Helping others doesn’t need to be a drain on the economy

March 22

By Robert Roach
Director, West in Canada Project
Canada West Foundation

Robert Roach
Robert Roach

CALGARY, AB, Mar. 22, 2010/ — We all know that the world is a harsh place. Earthquakes, starving children and broken dreams are all too common. Money is tight as we emerge from the global recession, but the needs left unmet are as great as or greater than ever.

As Canadians, we pride ourselves on having a social safety net that helps people get through tough times. We think of Canada as a caring society. And for the most part, we are. But are we doing all that we can and should? Do we care enough?

Over the years I have been witness to things that make our safety net sound like little more than some straw spread over a hard concrete floor.

In dire need of help

Our ability to produce material comfort is unprecedented in history, and yet, how many of us have seen someone living on the street who is clearly mentally ill and in dire need of help? How many of us know a single mom who has had to choose between food for her kids or paying the electric bill? How many Canadians stay awake at night wondering how on earth they are going to afford the prescriptions they need? Too many. Way too many.

I’m no fool. I’m not going to give my house keys to a junkie and say “help yourself to what’s in the fridge while I’m away for the weekend” and expect to come home to a tidy house and a new drug-free friend. Many of the problems that our fellow Canadians face are complex and require a lot more than kindheartedness to address. But this doesn’t mean that we should admit defeat or dismiss the attempts to help as the misguided actions of bleeding hearts.

I know that some people “abuse the system.” We all seem to have a friend who has a friend who knows a guy who has been skiing six months of the year while on the dole for the last 20 years. But I also know that the people sleeping in church basements night after night are not “having a good time” at our expense. They are desperate and, in many cases, their self-confidence has been ground down to zero. When they hear things like “those people are a problem” or “why doesn’t she get a job,” their hearts break all over again.

So what should we do?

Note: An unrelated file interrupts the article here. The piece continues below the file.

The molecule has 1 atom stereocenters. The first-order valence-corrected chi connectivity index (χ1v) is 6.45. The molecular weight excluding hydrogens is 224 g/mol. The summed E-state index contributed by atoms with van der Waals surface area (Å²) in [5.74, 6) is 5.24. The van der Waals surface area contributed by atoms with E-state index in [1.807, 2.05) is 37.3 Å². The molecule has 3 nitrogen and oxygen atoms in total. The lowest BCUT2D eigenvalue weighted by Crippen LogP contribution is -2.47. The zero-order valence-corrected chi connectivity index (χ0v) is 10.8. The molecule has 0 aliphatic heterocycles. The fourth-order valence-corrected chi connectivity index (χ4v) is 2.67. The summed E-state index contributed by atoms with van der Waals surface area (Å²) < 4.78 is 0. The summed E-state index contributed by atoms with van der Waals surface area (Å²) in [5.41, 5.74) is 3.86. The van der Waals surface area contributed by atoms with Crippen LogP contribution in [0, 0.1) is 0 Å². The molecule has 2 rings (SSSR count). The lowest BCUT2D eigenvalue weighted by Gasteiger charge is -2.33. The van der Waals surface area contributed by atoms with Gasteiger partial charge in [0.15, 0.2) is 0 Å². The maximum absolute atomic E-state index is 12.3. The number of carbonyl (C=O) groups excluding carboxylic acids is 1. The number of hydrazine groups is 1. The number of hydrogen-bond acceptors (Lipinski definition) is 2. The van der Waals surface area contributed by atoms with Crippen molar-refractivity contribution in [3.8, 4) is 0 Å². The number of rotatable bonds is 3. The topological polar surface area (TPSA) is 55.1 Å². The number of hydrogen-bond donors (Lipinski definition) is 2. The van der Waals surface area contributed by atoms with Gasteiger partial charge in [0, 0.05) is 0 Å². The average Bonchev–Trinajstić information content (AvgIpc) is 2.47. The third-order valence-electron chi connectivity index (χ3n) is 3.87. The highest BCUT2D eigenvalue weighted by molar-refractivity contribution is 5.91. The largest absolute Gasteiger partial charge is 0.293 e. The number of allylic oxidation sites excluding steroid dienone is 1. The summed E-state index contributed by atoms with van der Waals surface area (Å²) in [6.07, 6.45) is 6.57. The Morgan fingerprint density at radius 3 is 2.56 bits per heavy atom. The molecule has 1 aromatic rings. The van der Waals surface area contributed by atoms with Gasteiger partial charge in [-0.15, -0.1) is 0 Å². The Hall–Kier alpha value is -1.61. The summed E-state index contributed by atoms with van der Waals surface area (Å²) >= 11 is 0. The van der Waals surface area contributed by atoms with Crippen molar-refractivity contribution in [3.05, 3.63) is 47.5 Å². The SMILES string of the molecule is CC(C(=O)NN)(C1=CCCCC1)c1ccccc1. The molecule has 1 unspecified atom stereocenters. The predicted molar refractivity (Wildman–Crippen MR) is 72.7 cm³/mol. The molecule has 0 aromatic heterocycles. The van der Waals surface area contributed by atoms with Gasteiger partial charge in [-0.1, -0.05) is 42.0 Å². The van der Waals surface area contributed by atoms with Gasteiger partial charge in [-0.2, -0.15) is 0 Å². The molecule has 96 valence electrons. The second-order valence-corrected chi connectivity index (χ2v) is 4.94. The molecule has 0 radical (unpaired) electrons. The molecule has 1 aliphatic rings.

Is it a matter of money? You bet it is – at least in part. I like a little extra money in my pocket as much as the next person, but I’d rather have a little less if it means that those in need have a little more.

It’s also a matter of attitude. Isn’t it worth it if a few bad apples abuse the system if this means that those in need get the help they require? We have to stop seeing people in need as “problems” to be “solved.” We need to understand that everyone has a story and that, if not for the grace of God (or just blind chance depending on your theological leanings), we could be in the same tight spot.

We also need to carefully consider our priorities. I for one spend more time thinking about which exotic foreign destination I want to go to than I do about helping others.

Beer and chicken wings

And it’s not going to hurt the economy to help people in need. I can blow $40 on beer and chicken wings or I can give $40 to an organization that hires staff to help people with addictions. I don’t want to see bars go out of business because I am not buying beer and chicken wings (so I will continue to do my part in this area), but you get the idea: spending money on helping others does not need to be a drain on the economy. We can buy computers and hot lunches for low income children or we can buy giant cars to keep up with our neighbours – both stimulate the economy.

The help, moreover, doesn’t have to be an extension of what critics call the welfare state. There is a lot we can do voluntarily on a personal level or via the non-profit sector. A lot of people say that they can spend money smarter than government and I tend to agree. The question is: do you really need that new gadget? Keep in mind that when the Alberta government sent everyone in the province $400 a few years ago, sales of big screen TVs spiked, not charitable donations.

If you are reading this thinking “I’m barely getting by,” fair enough. But I suspect that many of you are like me: you know, deep down, that you can do more. Given the lingering effects of the recession and the specter of government deficits, there’s no time like the present.

Robert Roach is the Director of the Canada West Foundation’s The West in Canada Project.  Canada West Foundation is the only think tank dedicated to being the objective, nonpartisan voice for issues of vital concern to Western Canadians.

Channels: The Edmonton Journal, the Calgary Beacon, March 23, the Amherst Daily News, the Truro Daily News, the New Glasgow Evening News, the Prince Rupert Daily News, March 24, the Vancouver Province, March 25, the Pembroke Observer, the Winkler Times, March 27, the Vancouver Sun, the Vegreville Observer, March 31, Portage La Prairie, the Yorkton News Review, April 1, the Battleford News Optimisit, April 7, 2010

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